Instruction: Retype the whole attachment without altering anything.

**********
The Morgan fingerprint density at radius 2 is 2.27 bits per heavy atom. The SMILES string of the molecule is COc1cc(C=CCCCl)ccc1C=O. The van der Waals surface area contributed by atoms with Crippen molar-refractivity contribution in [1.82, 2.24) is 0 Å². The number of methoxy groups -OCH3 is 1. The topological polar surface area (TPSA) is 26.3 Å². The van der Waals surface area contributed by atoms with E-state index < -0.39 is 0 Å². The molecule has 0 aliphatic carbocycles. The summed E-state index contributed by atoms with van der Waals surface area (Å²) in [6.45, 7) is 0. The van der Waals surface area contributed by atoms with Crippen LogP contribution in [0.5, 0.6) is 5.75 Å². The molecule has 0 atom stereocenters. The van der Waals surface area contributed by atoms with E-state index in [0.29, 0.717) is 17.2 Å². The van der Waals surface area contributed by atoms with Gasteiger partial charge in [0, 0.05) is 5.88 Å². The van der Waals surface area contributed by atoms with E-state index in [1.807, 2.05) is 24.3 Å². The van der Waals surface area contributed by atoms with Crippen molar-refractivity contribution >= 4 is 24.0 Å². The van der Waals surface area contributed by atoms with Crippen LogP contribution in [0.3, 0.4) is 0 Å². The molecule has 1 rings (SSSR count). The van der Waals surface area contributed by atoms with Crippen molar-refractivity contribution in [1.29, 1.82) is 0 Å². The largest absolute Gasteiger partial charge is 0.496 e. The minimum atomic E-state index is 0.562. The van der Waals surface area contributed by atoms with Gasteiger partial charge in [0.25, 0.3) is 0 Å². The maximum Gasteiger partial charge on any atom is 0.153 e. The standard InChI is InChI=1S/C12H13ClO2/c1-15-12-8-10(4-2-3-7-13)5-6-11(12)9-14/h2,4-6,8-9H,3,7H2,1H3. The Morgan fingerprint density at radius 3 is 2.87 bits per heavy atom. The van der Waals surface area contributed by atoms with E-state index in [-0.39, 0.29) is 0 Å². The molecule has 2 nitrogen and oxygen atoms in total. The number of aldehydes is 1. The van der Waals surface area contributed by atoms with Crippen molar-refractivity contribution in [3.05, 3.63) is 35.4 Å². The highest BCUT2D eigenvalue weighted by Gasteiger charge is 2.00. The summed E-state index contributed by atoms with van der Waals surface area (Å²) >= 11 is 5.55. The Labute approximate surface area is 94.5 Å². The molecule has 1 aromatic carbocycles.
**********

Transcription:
The Morgan fingerprint density at radius 2 is 2.27 bits per heavy atom. The SMILES string of the molecule is COc1cc(C=CCCCl)ccc1C=O. The van der Waals surface area contributed by atoms with Crippen molar-refractivity contribution in [1.82, 2.24) is 0 Å². The number of methoxy groups -OCH3 is 1. The topological polar surface area (TPSA) is 26.3 Å². The van der Waals surface area contributed by atoms with E-state index < -0.39 is 0 Å². The molecule has 0 aliphatic carbocycles. The summed E-state index contributed by atoms with van der Waals surface area (Å²) in [6.45, 7) is 0. The van der Waals surface area contributed by atoms with Crippen LogP contribution in [0.5, 0.6) is 5.75 Å². The molecule has 0 atom stereocenters. The van der Waals surface area contributed by atoms with E-state index in [0.29, 0.717) is 17.2 Å². The van der Waals surface area contributed by atoms with Gasteiger partial charge in [0, 0.05) is 5.88 Å². The van der Waals surface area contributed by atoms with E-state index in [1.807, 2.05) is 24.3 Å². The van der Waals surface area contributed by atoms with Crippen molar-refractivity contribution >= 4 is 24.0 Å². The van der Waals surface area contributed by atoms with Crippen LogP contribution in [0.3, 0.4) is 0 Å². The molecule has 1 rings (SSSR count). The van der Waals surface area contributed by atoms with Crippen molar-refractivity contribution in [1.29, 1.82) is 0 Å². The largest absolute Gasteiger partial charge is 0.496 e. The minimum atomic E-state index is 0.562. The van der Waals surface area contributed by atoms with Gasteiger partial charge in [0.25, 0.3) is 0 Å². The maximum Gasteiger partial charge on any atom is 0.153 e. The standard InChI is InChI=1S/C12H13ClO2/c1-15-12-8-10(4-2-3-7-13)5-6-11(12)9-14/h2,4-6,8-9H,3,7H2,1H3. The Morgan fingerprint density at radius 3 is 2.87 bits per heavy atom. The van der Waals surface area contributed by atoms with E-state index in [-0.39, 0.29) is 0 Å². The molecule has 2 nitrogen and oxygen atoms in total. The number of aldehydes is 1. The van der Waals surface area contributed by atoms with Crippen molar-refractivity contribution in [3.05, 3.63) is 35.4 Å². The highest BCUT2D eigenvalue weighted by Gasteiger charge is 2.00. The summed E-state index contributed by atoms with van der Waals surface area (Å²) >= 11 is 5.55. The Labute approximate surface area is 94.5 Å². The molecule has 1 aromatic carbocycles.